Happy golden empire
Our Western reporters seem shocked, amused, even smug about discovering modern China’s repressive practices. In her recent Op/Ed article, “Beijing reality show,” Heather Havrilesky believes that because China oppresses its 1.3 billion people, the Olympics is a complete PR sham. However, it is the Chinese way to clamp down on protest and exercise self-control.
Social harmony: Chinese culture reveres social “harmony” over individuality and dissent. From the time of Confucius, Lao Tzu and the dynastic emperors, and continuing through the communists, Chinese authority figures have preached the value of family, hierarchy, social cohesion and getting along without rocking the boat.
Many Westerners approve of the harmony-and-serenity part of ancient Chinese philosophy and Buddhism but scorn the part about surrendering to totality and obeying the big ruler, which is often the means toward harmony. This dedication to solidarity wears a happy public face, the one we usually see in China. The mass Chinese displays of synchronized movements in the Beijing Olympics can seem to us like robotic oppression of the individual, but to them, it is the dance of social harmony.
Without a tradition of individualism and personal rights, Chinese society represents the perfect counterbalance to our own rights-emphatic culture. If we find fault with the suppression of the individual in China, we also might fail to see the disadvantages in the West of devaluing social harmony. We in the U.S. seem to be going off in 330 million directions at once. Contrariwise, our current administration wishes to overrule the Bill of Rights in the name of security, our debased form of “harmony.”
Economic powerhouse: China takes great pride in its unprecedented economic gains and the amazing rise in the standard of living of many millions of people. Although it’s true that those living in the big cities, about 65 million people, only represent 5% of the total population, city dwellers enjoy modern conveniences and lifestyles comparable to anywhere in the West. We should celebrate this economic miracle. The Chinese have pulled themselves up from a backward “closed” society to a world economic power in just a few years with their unique hybrid form of capitalism and socialism. Whatever happens to the remaining 95% of the people may depend on continuing that same miracle.
It has come with great costs -- environmental ruin and pollution, painful displacements -- yet it is real. They own a big chunk of us. We may resent and fear their gain and our loss. We should not devalue the immense hard work, the dedication of leaders and the intellectual and economic resourcefulness of the society that can do this. Our own environmental destruction in the name of progress and profit still makes us No. 1 -- both as the economic superpower and global polluter.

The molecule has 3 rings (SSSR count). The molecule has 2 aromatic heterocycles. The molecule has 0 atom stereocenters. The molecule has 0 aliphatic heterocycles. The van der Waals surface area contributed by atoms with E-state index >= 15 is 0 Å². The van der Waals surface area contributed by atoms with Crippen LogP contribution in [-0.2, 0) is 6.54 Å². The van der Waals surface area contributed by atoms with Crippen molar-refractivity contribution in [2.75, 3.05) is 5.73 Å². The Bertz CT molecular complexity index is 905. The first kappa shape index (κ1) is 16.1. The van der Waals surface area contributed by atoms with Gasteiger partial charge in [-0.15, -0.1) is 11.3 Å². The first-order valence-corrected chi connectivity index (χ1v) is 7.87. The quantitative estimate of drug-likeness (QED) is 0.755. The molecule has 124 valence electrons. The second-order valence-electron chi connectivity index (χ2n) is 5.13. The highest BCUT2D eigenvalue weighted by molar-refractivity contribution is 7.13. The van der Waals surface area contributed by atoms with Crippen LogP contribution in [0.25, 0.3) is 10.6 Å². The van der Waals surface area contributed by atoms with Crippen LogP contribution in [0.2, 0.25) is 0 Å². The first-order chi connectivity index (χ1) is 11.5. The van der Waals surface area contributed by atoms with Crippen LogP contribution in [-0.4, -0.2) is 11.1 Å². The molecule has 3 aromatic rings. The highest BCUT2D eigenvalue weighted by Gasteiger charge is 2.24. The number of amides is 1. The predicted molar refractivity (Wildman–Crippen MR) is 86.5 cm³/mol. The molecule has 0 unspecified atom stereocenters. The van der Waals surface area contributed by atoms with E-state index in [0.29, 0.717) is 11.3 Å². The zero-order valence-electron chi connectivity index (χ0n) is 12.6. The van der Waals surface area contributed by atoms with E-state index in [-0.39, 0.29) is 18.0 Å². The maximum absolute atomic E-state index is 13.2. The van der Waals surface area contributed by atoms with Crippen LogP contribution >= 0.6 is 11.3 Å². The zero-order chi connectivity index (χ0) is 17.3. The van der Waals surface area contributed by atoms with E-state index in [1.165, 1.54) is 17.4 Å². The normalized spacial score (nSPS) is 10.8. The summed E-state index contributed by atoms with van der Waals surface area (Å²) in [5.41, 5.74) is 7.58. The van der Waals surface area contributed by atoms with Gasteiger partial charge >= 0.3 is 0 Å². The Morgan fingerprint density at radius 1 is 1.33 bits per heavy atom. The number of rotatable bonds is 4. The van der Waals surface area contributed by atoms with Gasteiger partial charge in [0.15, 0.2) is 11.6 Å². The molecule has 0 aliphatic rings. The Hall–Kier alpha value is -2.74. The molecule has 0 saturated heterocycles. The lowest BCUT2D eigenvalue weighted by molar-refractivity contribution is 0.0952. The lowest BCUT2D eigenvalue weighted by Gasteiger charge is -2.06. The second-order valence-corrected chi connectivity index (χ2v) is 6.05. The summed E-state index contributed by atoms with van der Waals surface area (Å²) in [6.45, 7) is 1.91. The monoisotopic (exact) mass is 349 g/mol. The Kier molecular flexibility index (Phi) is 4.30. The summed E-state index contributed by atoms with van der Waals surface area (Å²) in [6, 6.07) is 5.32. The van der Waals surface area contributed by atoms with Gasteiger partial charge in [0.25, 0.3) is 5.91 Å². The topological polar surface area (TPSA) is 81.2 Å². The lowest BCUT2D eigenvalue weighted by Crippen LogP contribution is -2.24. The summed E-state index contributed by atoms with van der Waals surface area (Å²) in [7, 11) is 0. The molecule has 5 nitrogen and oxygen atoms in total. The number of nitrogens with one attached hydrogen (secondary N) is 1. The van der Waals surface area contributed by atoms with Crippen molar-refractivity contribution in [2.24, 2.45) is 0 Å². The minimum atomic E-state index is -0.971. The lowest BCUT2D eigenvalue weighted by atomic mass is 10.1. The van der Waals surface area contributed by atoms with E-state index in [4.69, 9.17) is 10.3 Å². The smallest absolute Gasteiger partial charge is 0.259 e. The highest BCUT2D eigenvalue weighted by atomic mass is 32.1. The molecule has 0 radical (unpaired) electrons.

Complex mind-set: Chinese people will confide in private that they do indeed understand the limitations and failures of their government. In an environmental literature class in American studies I taught in Shanghai, graduate students criticized, though impersonally, the Three Gorges Dam as an eco-disaster. This was one of Mao Tse-tung’s last projects, and criticism is allowed of his mainly discredited policies.
China’s media have plenty of articles about major problems, but they do not criticize current authorities directly. How can we understand this?
Both the emphasis on “harmony” and the new status as a world economic power override the impulse for dissent in most people. They may understand China’s abuses and failures, but in the grand scheme of history, culture and modern development, it does not seem to matter too much.
As for the hot-button issue of Tibet, the Chinese have a completely different interpretation, while Darfur is way off their scanner. Instead of being whipsawed by contradictory ideas, as we are in the West, they settle on uncritical support. Being a vast, ancient place of multitudes creates not diversity but uniformity, a conformist mind-set. This mind-set accentuates the positive at all costs.
We might label this attitude as self-delusional. We may view the majority of modern Chinese as self-deceived, ready for some shocking disillusionment and collective revelation and comeuppance. It could happen, though not any time soon and not due to revelations that flatter us, which Western media send home triumphantly from the Olympics. It would have to come from within.
China has many more evolutions to go through before it occurs to ordinary people to complain about core values of their culture that have gone amok. Too much social cohesion, too much money and economic disparity, and way too much development and pollution would have to be seen as serious problems rather than tolerable excesses. Right now, China’s citizens are supporting an unprecedented transformation of a country whose future seems in its own hands.
And those hands are more disposed to applause than fist-shaking.
Robert Louis Chianese, professor of English emeritus at Cal State Northridge, was a Fulbright Senior Specialist in American Studies at Shanghai Normal University last fall.
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